He made a stirring defence of women's rights, saying, "our daughters can contribute just as much to society as our sons", while adding that he respects those women who choose to live in traditional roles as long as it is their choice. Also, he took up the cause of education and unemployed Arab youth, saying development in oil-rich Gulf states cannot be "sustained" while young people are out of work and too few resources are invested in education and innovation.
Mr Obama offered no sweeping declarations about democracy and human rights. In doing so, he avoided unflattering comparisons to his predecessor's administration and reduced the chances that his own would be charged with hypocrisy in the future. It was in Cairo in 2005 that Condoleezza Rice, the US secretary of state, declared that for 60 years, United States had pursued stability at the expense of democracy" in the Middle East and "achieved neither". Now, she added, "we are supporting the democratic aspirations of all people".
A year later, she explained the violence unfolding during Israel's invasion of Lebanon as democracy's "birth pangs". Still, on the all-important Arab-Israeli conflict, Mr Obama seemed wanting yesterday. He arrived here from talks with Saudi Arabia's King Abdullah and amid persistent speculation that the administration is preparing to unveil a "grand bargain" for Middle East peace. While he outlined principles that will govern the new administration's policies in Pakistan, Afghanistan and Iraq, he only reiterated, though sometimes movingly, previous statements about the Israelis and Palestinians. Sooner rather than later, Mr Obama must give substance to his oft-used mantra of "change".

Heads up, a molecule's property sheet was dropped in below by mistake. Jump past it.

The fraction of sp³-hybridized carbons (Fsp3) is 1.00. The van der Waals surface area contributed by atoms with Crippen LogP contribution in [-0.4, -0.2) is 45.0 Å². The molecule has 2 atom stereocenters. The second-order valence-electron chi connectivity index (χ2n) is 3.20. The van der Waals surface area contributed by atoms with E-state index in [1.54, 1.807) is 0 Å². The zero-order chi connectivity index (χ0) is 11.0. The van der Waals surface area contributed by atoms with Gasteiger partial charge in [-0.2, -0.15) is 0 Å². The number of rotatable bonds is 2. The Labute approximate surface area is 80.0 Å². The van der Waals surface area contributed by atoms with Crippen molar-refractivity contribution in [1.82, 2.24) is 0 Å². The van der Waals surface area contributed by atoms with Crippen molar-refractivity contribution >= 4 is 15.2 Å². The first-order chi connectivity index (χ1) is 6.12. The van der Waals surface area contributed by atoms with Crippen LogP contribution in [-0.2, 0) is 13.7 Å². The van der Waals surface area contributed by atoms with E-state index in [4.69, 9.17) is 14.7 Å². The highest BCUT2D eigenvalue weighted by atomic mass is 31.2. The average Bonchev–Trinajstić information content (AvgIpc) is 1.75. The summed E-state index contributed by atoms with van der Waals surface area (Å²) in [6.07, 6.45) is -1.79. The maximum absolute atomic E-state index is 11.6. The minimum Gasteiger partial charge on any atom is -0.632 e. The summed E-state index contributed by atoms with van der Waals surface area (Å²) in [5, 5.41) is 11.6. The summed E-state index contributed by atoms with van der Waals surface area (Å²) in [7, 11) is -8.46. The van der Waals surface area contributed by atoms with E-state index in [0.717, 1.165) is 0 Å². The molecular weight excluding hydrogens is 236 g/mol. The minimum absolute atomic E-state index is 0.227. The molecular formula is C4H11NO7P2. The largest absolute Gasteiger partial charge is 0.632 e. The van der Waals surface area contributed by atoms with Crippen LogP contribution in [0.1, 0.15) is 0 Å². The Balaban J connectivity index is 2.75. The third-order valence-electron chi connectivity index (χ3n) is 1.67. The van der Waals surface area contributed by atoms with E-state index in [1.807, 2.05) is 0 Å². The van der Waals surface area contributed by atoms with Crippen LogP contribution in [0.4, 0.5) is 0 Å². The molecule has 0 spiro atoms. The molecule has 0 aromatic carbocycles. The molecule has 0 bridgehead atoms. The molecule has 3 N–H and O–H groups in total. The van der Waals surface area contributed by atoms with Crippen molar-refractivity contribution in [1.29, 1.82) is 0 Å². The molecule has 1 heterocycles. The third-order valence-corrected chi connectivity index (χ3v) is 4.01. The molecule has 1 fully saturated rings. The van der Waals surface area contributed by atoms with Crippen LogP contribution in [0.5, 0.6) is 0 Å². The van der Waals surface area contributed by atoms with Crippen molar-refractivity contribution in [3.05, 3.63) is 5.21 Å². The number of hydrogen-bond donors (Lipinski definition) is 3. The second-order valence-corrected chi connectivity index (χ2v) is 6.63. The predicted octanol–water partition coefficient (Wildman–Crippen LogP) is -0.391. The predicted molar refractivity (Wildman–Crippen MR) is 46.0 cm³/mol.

To be sure, Mr Obama does not risk irrelevance; no leader of the world's superpower, for good or ill, does that. He does, however, risk inconsequence when it comes to an issue that matters deeply to Arab Muslims. The stakes are high and time appears short. Last month, Jordan's King Abdullah II warned that a new Arab-Israeli war would break out within 18 months unless a comprehensive peace agreement was reached.
Furthermore, while Mr Obama enjoys favourable approval ratings across the region, recent public opinion indicates that the support is soft and could fade quickly. To his credit, Mr Obama called on Israel to fulfil its promise to stop settlement building and has made it clear that it should sign on to the nuclear Non-Proliferation Treaty. Yet he does not get extra credit for measures that many Arabs regard as common sense. Furthermore, these welcome moves have only increased the appetite for more.
Making a "new beginning" between the United States and the Muslim world, as Mr Obama proposed yesterday, is probably going to require that he satisfy that hunger - and quickly. email@example.com